I’m in the habit of buying rotisserie chickens whenever I’m at the supermarket. Super convenient for lunches and quick dinners, then I stash the bones in a freezer bag until I’ve accumulated enough and I made delicious chicken stock.
Another habit… is occasionally feeding the kids at 5 o’clock and then waiting until 7, when they’re in bed, to enjoy a peaceful dinner with my husband.
I’m a huge advocate of the family meal, for bonding and modelling healthy eating for kids. And just because coming together at the table is a sacred ritual to share with the ones you love, and I want my babes to grow up with that. But oh my god the chaos. And they truly require a personal wait staff. Plus, they are famished at before the clock strikes 5.
I consider dinner the main event of the evening – maybe even the day – and I’m not prepared to rush through it that early. Five PM is wine o’clock, not dine o’clock (can I get a what what?).
So, although I never thought I’d do it, a few times a week I make a very simple dinner for the kids (a quick omelet, leftovers or rotisserie chicken and veggies), and serve it to them before they get truly hangry, wait on them hand and foot during the meal (Can I have more milk please? Oops, I spilled it. I dropped my fork, Mama. Thanks. Actually… can I have a spoon instead? Can you please cut my chicken smaller for me? Can I have some ketchup? Uh oh, my hands are sticky. May I have a wet napkin? I’d like some more rice please, Mama… it goes on. And that’s just the one with words). Then I get to enjoy a truly lovely, quiet dinner with my husband later. It’s almost like a date. I think our *marriage meals* should be prioritized just as highly as the family meals at this preschool/baby stage. Not every day, I still do want to share the special time with them, but often.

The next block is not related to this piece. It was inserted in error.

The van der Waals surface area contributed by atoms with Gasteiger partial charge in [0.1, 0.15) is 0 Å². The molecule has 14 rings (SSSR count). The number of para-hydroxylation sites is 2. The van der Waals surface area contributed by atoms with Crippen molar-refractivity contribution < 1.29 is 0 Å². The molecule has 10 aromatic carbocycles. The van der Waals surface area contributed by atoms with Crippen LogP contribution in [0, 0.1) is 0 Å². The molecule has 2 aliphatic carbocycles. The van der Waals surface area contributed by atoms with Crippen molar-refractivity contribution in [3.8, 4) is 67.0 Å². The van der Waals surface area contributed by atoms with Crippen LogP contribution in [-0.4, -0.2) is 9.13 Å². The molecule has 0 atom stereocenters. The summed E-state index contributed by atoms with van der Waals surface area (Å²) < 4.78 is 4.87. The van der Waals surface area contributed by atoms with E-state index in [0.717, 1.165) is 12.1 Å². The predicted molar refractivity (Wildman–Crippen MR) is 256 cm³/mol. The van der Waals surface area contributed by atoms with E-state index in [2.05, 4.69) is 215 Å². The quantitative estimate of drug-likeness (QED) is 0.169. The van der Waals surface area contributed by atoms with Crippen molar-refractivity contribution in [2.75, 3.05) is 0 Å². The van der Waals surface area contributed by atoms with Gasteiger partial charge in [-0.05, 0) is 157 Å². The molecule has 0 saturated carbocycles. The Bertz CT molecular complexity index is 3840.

So yeah, rotisserie chickens. They’re my jam.
Here a juicy, Costco-cooked bird saved my hiney at 5 pm when the munchkins came home in raging hunger, then later turned a Middle Eastern Fattoush-inspired farmer’s market salad (lettuce, heirloom tomatoes, field cucumbers, parsley, fried pita bread, feta, olives) into a filling grown-up meal.
Also, I am totally hooked on these pita croutons – you just roll up a pita bread and thinly slice crosswise into pinwheels, then fry them very quickly in hot oil and salt them as soon as they come out. So quick and yummy. I make a bunch and store the leftovers in a ziploc bag – they’re good on the counter for about a week or in the freezer for a few months. We eat dinner salads at least twice a week and these are usually in them.
Chicken Fattoush Salad with garlic-yogurt sauce
- ½ cup plain full-fat yogurt
- 1 medium clove garlic minced
- Oil for frying
- 1 pita bread
- Torn lettuce 6-8 cups
- Handful cherry tomatoes
- ½ medium cucumber sliced
- Chunk of feta crumbled
- Some thinly sliced red onion
- Handful of olives
- Handful of fresh parsley leaves
- Shredded cooked chicken I used rotisserie
- Lemon wedges
- To make sauce, whisk yogurt and garlic together and season with salt.
- Heat about 1 inch of oil in a small saucepan with deep sides until shimmering hot (350º - 375ºF if you want to bust out a thermometer). Lay pita bread flat, then roll it up jelly-roll style, then slice thinly crosswise. Fry in hot oil until crispy and golden, about 30 seconds. Use a slotted spoon to transfer to a paper-towel-lined plate. Season immediately with salt.
- Arrange remaining salad ingredients on two plates and squeeze some lemon juice over. Top with pita croutons and drizzle with yogurt sauce.
Last Updated on August 27, 2016 by Jennifer Pallian BSc, RD